The West may have recently discovered non-gluten alternatives such as millet but it has long been a part of our regional cuisine. Millets such as jowar [a variety of sorghum], bajra [pearl millet] and samo [buckwheat] have long been starring ingredients in many Sindhi, Gujrati and Memoni dishes.
Aside from the popular bajray ki roti, millet is used in dishes as varied as Memoni lahsan (roasted eggplant, yoghurt and crushed garlic with bajray ki roti), Kirng upma or thick and savoury samo porridge (made from sawa millet or barnyard millet) and bajray kay ladoos (pearl millet sweetmeats, made from flour, sesame seeds, ghee and jaggery).
In the past, millet has been given short shrift but not anymore. While not as well known as wheat, this indigenous cereal has been around for millennia and may have been grown by humans for the last 7,000 years.
With its shorter growing season, high-drought resistance, and ability to thrive in a hot, dry climate like South Asia’s, millet is in competition to replace wheat as global warming becomes worse. While it’s not as mainstream as wheat yet, it’s increasingly popular and, why not? It’s high in fibre, low in carbohydrates and sans additives (unlike white flour). It’s also a great gluten-free alternative.
Millet is a starring ingredient in many local, gluten-free dishes
Bajray Ki Roti
Gluten-intolerant and craving roti? Look no further than bajray ki roti. While the millet roti is thicker than the wheat version, it’s still a great companion for any vegetable or daal dish: nothing beats bajray ki roti with maash ki daal or spinach. You can also make a snack of the roti itself: simply add a pinch or two of red chilli powder and a finely chopped spring onion to the dough and have with yoghurt.
2 cups bajray ka atta [pearl millet flour]
½ teaspoon salt
½ cup hot water
Add salt to the flour. Then add the half-cup hot water and rub the dry ingredients together till crumbles form. Keep on adding more hot water as needed and mix it all together till a dough forms. Knead for at least 10 minutes.
Massage the dough with the heel of your palm and stretch the dough. Repeat this step a few times.
Form the dough into a soft ball.
Break off a palm-sized bit of dough and place on a flat surface or a rolling board.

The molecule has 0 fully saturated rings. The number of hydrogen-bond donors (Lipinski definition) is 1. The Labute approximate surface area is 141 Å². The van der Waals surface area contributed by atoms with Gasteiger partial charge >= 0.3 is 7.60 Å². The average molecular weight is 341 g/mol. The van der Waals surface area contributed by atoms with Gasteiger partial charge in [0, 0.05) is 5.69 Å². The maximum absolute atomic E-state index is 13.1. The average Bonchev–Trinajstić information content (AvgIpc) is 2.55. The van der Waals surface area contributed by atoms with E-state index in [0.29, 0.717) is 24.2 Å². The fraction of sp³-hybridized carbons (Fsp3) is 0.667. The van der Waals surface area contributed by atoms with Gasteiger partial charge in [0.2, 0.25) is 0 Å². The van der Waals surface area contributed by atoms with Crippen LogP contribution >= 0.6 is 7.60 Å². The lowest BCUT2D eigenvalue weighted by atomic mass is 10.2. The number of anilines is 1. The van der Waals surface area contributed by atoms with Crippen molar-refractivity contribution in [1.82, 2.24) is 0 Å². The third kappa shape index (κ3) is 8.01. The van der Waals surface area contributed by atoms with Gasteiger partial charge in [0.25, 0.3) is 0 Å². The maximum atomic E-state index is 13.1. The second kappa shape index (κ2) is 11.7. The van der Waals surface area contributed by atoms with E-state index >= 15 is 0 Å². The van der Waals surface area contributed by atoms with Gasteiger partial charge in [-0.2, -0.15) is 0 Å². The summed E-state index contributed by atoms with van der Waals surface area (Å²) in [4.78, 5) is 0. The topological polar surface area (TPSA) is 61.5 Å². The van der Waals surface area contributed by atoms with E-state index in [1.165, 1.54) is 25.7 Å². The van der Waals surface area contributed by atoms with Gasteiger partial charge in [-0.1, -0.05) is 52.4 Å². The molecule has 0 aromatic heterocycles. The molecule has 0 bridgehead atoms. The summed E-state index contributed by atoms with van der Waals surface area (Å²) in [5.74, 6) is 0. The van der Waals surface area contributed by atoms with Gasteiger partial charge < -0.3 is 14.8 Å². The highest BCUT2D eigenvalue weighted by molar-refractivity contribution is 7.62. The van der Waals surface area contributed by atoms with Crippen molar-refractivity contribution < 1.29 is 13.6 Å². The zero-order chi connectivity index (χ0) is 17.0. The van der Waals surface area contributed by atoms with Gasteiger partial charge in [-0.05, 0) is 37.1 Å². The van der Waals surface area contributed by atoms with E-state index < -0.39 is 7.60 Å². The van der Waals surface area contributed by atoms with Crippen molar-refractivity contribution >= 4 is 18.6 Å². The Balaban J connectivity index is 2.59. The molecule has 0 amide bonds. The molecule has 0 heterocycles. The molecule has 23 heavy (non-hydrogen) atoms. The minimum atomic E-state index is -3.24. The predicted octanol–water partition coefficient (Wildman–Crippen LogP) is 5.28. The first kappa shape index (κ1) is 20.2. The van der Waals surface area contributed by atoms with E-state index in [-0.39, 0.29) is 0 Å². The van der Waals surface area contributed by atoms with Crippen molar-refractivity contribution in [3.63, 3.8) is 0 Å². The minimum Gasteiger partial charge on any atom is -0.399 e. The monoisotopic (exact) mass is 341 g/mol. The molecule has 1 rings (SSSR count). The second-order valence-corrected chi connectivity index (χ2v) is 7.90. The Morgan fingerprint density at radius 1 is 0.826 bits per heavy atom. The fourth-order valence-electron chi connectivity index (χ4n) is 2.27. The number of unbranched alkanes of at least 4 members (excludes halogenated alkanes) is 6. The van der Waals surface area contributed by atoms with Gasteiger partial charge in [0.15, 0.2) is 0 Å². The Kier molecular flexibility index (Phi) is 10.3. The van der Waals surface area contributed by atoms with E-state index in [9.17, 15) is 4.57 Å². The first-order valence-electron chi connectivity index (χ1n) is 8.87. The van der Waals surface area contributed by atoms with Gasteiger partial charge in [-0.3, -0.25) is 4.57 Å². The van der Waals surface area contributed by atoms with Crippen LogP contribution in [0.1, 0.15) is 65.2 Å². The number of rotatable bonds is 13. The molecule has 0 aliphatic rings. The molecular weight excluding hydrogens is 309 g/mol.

Dust with wheat flour and gently pat with your hands to flatten/thin out the dough ball. You can also place the dough on a rolling board and flatten the dough with a rolling pin.
Heat up the tawa or griddle.
Place the roti on the hot tawa and cook on one side for a bit, then flip it. Keep on flipping till both sides are brown. Now the roti is done. Brush with ghee, if desired.
Serve piping hot with vegetables or daal.
Bajray Ke Aatay Ke Kebab
Also known as Memoni Kebabs, bajray ke aatay ke kebab are unique to the Memon community. These kebabs, dipped in cool yoghurt or chutney, make for a great, light meal, especially during the long, hot summer days. Serve them piping hot or refrigerate them for a healthy midnight snack.
½ kg minced chicken
1 cup millet flour
1 tablespoon yoghurt
2 medium onions or 1 large onion, finely chopped
2 tablespoon coriander, finely chopped
2 finely chopped green chillies (medium size, not the small, spicy ones), seeds removed
1 teaspoon minced ginger garlic mixture
1 teaspoon chilli flakes
1 to 1 ½ teaspoon salt
1 teaspoon coriander seeds, lightly ground
1 teaspoon cumin seeds
Add all the spices in the chicken mince and mix thoroughly. Then add the onions, finely ground chillies, the ginger-garlic mix and coriander.
Leave aside for half an hour.
After half an hour, add millet flour and mix. Add the egg and yoghurt. And mix again. Set aside for half an hour.
Make the mixture into tiny one-inch kebab balls.
Heat oil in a deep pan and fry the kebabs. If the kebabs are too soft and are breaking apart, add in some more millet flour.
Serve with cooled yoghurt or chutney.
Originally published in Dawn, EOS, March 27, 2022